Rules vary significantly from state to state
By Lauren Rudick
Employees of cannabis businesses are some of the greatest value drivers of the industry. Team members are on the front line, fighting the black market, protecting against the illegal diversion of product and safekeeping the cash generated from legitimate sales. They ensure that products are consistent, marketable and high quality. And ultimately, they are the ones who interact with customers and patients, combating product recalls, raids and crop failures, and maintaining regulatory compliance.
Naturally, if you’ve assembled a productive, top-notch team — particularly at the executive level — and exposed them to proprietary information, you’ll want to restrict how they may use that information to compete with you if they leave your business.
To that end, businesses should insist on non-compete agreements (sometimes referred to as “restrictive covenants”).
The extent to which non-compete agreements are enforceable varies greatly from one state to another, and is often determined on a case-by-case basis. Understanding state nuances is critical. In California and Colorado, which comprise roughly 79% of the legal cannabis market, courts are the least likely to enforce any contractual restriction on competition. (Notably, if employees are terminated for cause, courts generally disfavor enforcement of a non-compete agreement because terminated employees are not viewed as legitimate business threats.)
In California, non-compete agreements are void as a matter of law, with limited exceptions for specific business entities during the sale or merger of a business. Similarly, Colorado prohibits enforcement of non-compete agreements, with limited exceptions arising during the sale of a business and/or all of its assets, to protect trade secrets, or to recoup training and education costs for those employed less than two years. Thus, if your employees work in California or Colorado and you are concerned about competition, you’ll need to protect proprietary information through confidentiality, nonsolicitation agreements, and/or pre-invention assignment provisions in your employment and operating agreements.
For states where non-compete agreements are permitted, the courts generally enforce only those provisions that: (1) Are reasonable in geographic scope and duration; (2) Protect the employer’s “legitimate business interests”; and (3) Are supported by adequate financial consideration for the employee signing the agreement. Many states place restrictions on the types of industries in which restrictive covenants are permitted, so careful legal analysis is always necessary.
In determining “reasonable geographic scope,” most courts consider the employer’s activities and ascertain the boundaries in which the employer operates. If the business is purely intrastate, a national scope would likely be invalidated. But if the business is truly international (arising with frequency in e-commerce), a global restriction might be upheld. Regarding reasonable duration, courts look to the volatility and longevity of the confidential or proprietary information, and ask whether it is likely to change soon. Tech innovations may lose value quickly, so it may be unreasonable to restrain competition beyond anticipated obsolescence.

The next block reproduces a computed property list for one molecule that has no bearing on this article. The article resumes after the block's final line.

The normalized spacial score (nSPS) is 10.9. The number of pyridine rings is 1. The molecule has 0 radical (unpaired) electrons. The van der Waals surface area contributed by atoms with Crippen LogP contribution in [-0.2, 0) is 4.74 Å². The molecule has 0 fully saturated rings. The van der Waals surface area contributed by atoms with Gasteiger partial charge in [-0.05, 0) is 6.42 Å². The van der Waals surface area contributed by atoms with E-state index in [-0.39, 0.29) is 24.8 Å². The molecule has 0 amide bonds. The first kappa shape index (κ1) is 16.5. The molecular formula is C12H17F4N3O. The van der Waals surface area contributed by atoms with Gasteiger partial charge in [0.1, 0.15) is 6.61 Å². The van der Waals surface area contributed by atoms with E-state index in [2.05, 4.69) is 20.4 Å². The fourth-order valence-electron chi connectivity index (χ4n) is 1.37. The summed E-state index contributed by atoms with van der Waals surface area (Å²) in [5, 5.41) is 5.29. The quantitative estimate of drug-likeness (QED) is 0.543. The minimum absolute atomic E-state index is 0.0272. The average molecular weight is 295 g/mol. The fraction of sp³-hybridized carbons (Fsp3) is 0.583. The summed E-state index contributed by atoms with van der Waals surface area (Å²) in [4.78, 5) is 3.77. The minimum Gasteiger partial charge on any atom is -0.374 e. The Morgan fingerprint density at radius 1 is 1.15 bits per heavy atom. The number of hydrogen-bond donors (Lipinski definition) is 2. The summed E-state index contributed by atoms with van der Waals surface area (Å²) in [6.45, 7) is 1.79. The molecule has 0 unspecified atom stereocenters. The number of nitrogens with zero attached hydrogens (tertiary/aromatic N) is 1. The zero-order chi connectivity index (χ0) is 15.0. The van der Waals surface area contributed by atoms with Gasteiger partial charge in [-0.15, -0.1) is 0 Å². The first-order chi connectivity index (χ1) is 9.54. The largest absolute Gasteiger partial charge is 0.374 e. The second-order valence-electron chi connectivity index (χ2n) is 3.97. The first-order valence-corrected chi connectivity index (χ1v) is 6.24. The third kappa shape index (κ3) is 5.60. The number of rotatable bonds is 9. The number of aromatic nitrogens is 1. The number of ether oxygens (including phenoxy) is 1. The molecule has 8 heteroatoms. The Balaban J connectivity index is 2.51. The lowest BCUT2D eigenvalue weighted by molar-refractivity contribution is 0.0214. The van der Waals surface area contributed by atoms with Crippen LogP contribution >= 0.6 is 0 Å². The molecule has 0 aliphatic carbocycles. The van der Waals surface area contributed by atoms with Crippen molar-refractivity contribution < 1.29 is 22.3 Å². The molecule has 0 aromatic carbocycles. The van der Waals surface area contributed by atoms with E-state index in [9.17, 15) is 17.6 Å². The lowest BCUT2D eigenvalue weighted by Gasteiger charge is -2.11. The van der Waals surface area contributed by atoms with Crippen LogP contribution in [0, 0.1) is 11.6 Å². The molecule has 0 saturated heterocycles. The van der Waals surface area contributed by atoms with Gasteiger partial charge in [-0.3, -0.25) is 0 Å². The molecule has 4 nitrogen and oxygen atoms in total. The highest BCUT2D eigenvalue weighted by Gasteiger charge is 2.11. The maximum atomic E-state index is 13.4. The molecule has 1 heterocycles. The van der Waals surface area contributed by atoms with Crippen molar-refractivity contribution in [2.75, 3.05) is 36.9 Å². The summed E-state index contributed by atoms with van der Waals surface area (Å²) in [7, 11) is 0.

In defining a “legitimate business interest,” courts will question exactly why the employer seeks to restrict competition. Confidential business information, client or patient lists, trade secrets and other information generated by the business that can only be lawfully accessed through a business relationship are generally considered “legitimate interests.”
Lastly, non-compete agreements won’t be enforced without “consideration,” meaning something of value provided to the employee in exchange for their approval of the non-compete clause. During the hiring process, an employer’s willingness to hire an employee typically constitutes adequate consideration. But after an employee has been hired, businesses need to provide employees with new terms or benefits (such as a raise, bonus, new title or change from “at-will” employment to “contract employee”) in exchange for the non-compete clause.
Also, if non-competition is truly indispensable, businesses should consider including a “garden leave” clause, which provides continued benefits post-employment, during the restriction period, so that the adequacy of the consideration provided to the employee would be difficult, if not impossible, to challenge.
Once a legal non-compete agreement has been drafted, you may want to ensure the availability of remedies in the event of a breach by including a selection of remedies in the agreement.
These include, for example, equitable relief (such as the ability to obtain a restraining order or other injunction to prevent the employee from competing), or liquidated, pre-measured damages. Consider including a “sunset provision” terminating the non-compete agreement in the event of a regulatory shift that allows interstate commerce. Including a sunset provision conveys a sense of fairness, which would increase the likelihood that the restrictive covenant will be deemed enforceable.
Ultimately, in states where covenants not to compete are enforced, the most critical consideration is the agreement being reasonable — in terms of geographic scope, duration and protection of the employer’s legitimate business interests. Carefully crafting agreements to convey this overarching sense of fairness will increase the probability of enforcement and best protect the critical assets of your business.
Lauren Rudick represents investors and startup organizations in all aspects of business and intellectual property law, specializing in cannabis, media and technology. Her law firm, Hiller, PC, is a white-shoe boutique firm with a track record for success, handling sophisticated legal matters that include business and corporate law.